Medicines prevent, treat or manage many illnesses and conditions, and they are the most common intervention in our healthcare system, so it is important that we get the most from them, for patients and for the national health service. That is becoming increasingly important as the health and social care sector treats and cares for more people in our society. We have an ageing population in which people are living longer with multiple long-term conditions. More people with complex conditions are being treated at home or in their communities with medicines that historically were used only in hospitals. That is because we know that that care location provides the best outcomes for patients.
In the face of those challenges, the NHS in Scotland tries to ensure that we deliver the best value for money with the medicines that are purchased. In 2018-19, NHS Scotland spent around £1.7 billion on medicines. Most medicines were dispensed in the community, at just over 103 million items and a cost of around £1.3 billion. Although the total number of items that are dispensed to patients has steadily increased over the past decade, we saw a fall of £6 million in the net cost of medicines from 2017-18. That fall is welcome and is testament to the hard work of the health service, general practitioners and pharmacists in delivering effective prescribing for patients.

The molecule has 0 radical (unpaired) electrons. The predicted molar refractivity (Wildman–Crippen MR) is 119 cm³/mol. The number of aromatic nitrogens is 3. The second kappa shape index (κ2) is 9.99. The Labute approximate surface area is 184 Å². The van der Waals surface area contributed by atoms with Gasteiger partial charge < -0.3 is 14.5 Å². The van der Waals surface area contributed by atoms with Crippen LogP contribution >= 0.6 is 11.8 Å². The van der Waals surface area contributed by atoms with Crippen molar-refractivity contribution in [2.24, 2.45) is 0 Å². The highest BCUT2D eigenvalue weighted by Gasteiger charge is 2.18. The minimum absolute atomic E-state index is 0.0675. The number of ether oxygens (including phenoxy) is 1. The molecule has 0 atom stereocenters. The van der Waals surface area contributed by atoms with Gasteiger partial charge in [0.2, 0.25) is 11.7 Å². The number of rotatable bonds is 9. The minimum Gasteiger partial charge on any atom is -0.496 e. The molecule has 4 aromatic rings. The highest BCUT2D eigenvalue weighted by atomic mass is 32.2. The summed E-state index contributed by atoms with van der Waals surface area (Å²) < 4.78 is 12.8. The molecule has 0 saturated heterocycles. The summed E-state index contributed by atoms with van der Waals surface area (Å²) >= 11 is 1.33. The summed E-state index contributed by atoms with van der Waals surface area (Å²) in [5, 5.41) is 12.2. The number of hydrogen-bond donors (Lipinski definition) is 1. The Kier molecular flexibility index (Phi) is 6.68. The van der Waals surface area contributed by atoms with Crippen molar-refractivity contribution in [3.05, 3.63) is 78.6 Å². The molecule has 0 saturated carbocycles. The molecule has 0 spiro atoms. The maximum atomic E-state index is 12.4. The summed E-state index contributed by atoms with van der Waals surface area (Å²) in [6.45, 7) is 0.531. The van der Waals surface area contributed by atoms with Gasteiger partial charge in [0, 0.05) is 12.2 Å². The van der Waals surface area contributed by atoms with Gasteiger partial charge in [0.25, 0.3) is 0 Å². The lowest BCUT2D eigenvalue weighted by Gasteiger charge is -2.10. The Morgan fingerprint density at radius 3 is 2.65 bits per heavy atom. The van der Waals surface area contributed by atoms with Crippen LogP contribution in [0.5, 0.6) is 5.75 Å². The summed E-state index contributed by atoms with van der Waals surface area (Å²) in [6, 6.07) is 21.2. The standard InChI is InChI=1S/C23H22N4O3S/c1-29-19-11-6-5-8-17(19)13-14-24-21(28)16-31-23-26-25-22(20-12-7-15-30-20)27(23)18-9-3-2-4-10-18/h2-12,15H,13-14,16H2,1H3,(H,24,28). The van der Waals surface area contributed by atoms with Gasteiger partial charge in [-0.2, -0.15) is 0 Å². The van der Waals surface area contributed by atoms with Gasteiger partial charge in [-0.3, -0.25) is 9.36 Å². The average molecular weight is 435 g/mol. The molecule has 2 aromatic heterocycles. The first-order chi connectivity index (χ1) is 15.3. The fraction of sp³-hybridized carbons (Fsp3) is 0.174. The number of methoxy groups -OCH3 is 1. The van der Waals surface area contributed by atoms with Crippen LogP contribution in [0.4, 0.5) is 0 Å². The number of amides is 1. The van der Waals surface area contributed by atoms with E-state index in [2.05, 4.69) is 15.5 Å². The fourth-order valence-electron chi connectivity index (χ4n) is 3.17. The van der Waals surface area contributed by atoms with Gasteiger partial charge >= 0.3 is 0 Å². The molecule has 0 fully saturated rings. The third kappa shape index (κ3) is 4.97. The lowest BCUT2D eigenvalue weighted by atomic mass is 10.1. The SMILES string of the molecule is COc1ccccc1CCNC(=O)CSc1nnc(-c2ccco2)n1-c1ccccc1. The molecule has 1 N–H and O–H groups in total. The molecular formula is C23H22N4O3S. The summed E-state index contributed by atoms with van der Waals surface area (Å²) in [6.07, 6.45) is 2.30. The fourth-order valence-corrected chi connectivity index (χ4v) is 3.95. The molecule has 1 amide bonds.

The voluntary pricing access scheme—VPAS—for branded medicines is one mechanism by which the United Kingdom Government seeks to control the cost of branded medicines to the health service. The scheme aims to ensure predictability and stability, for Government and the pharmaceutical industry, and to ensure that the cost of branded medicines to the health service stays within affordable limits. The scheme places a 2 per cent cap on the growth in sales of branded medicines for each year of the scheme, and pharmaceutical companies repay the NHS for any spending above that cap.
The Scottish Medicines Consortium, with which the committee will be familiar, has a critical role to play as the national source of independent advice on the clinical and cost effectiveness of all new medicines for the health service in Scotland. The consortium’s work ensures that people have timely access to new medicines that provide the most benefit, based on the best available evidence.